Symptoms of Endocrine Complications


Many of the symptoms found in the physical examination of patients with anorexia nervosa that might indicate endocrine dysfunction are similar to those seen in hypothyroidism, including:

It is unsurprising that patients with anorexia may be referred to an endocrinologist for evaluation,2 therefore endocrinologists should be aware of the symptoms and consequences of the disease while evaluating patients. As stated above, individuals should no be treated with thyroid replacement but instead of nutritional rehabilitation.

Osteopenia and Osteoporosis

Osteopenia and osteoporosis are two conditions endocrinologists can look out for that may indicate anorexia nervosa. Patients with anorexia nervosa can often have severe and enduring bone mineral loss and a history of bone fractures. Patients that develop anorexia nervosa young also may never achieve peak bone mass.

The changes in gonadal hormones, growth hormone, cortisol, adipokines and gut hormones in anorexia nervosa all have a negative impact on bone health. This is exacerbated by low BMI and reduced mass of skeletal muscle. In addition to pseudo-hypothyroid symptoms, physicians can also look out for:

  • Chronic pain associated with bone fractures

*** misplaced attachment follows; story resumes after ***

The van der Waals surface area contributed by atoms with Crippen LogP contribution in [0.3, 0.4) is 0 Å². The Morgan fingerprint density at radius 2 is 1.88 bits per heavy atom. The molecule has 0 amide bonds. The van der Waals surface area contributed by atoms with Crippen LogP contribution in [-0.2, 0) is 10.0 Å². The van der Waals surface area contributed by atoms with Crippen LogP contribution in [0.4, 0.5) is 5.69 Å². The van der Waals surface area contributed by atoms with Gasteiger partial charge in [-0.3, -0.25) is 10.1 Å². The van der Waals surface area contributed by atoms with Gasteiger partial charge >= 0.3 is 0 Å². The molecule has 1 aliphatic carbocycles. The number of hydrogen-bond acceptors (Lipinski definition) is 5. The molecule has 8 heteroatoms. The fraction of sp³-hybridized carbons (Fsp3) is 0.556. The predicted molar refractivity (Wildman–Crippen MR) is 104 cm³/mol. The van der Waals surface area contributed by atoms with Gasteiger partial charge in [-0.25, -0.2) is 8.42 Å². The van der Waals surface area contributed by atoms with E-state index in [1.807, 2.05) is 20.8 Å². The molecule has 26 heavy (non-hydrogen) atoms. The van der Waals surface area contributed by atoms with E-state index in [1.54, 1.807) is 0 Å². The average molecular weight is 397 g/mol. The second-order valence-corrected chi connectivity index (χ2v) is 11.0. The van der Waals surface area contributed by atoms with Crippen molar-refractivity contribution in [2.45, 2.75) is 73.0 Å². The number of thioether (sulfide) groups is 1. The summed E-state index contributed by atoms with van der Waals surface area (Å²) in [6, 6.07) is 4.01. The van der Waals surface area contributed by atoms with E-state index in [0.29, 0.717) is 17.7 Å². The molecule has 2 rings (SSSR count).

• Reduced strength and mobility
  • Emotional suffering associated with a chronic illness


Endocrine Testing

Thyroid panel

Thyroid function should be tested through the measurement of TSH and T4. While T3 and reverse results indicate euthyroid sick syndrome, testing them is unnecessary as a diagnosis of anorexia nervosa can be made clinically and neither measurement effects therapy.2

GH & IGF-1

There is no value in measuring GH or IGF-1 levels in individuals with anorexia, as replacement therapy is unlikely to be effective. Administration of IGF-1 to patients has been shown to increase markers of bone turnover, but no testing has been done on its efficacy on weight gain or bone metabolism. Because of the lack of research there is currently no role for IGF-1 or GH in the treatment of anorexia nervosa.2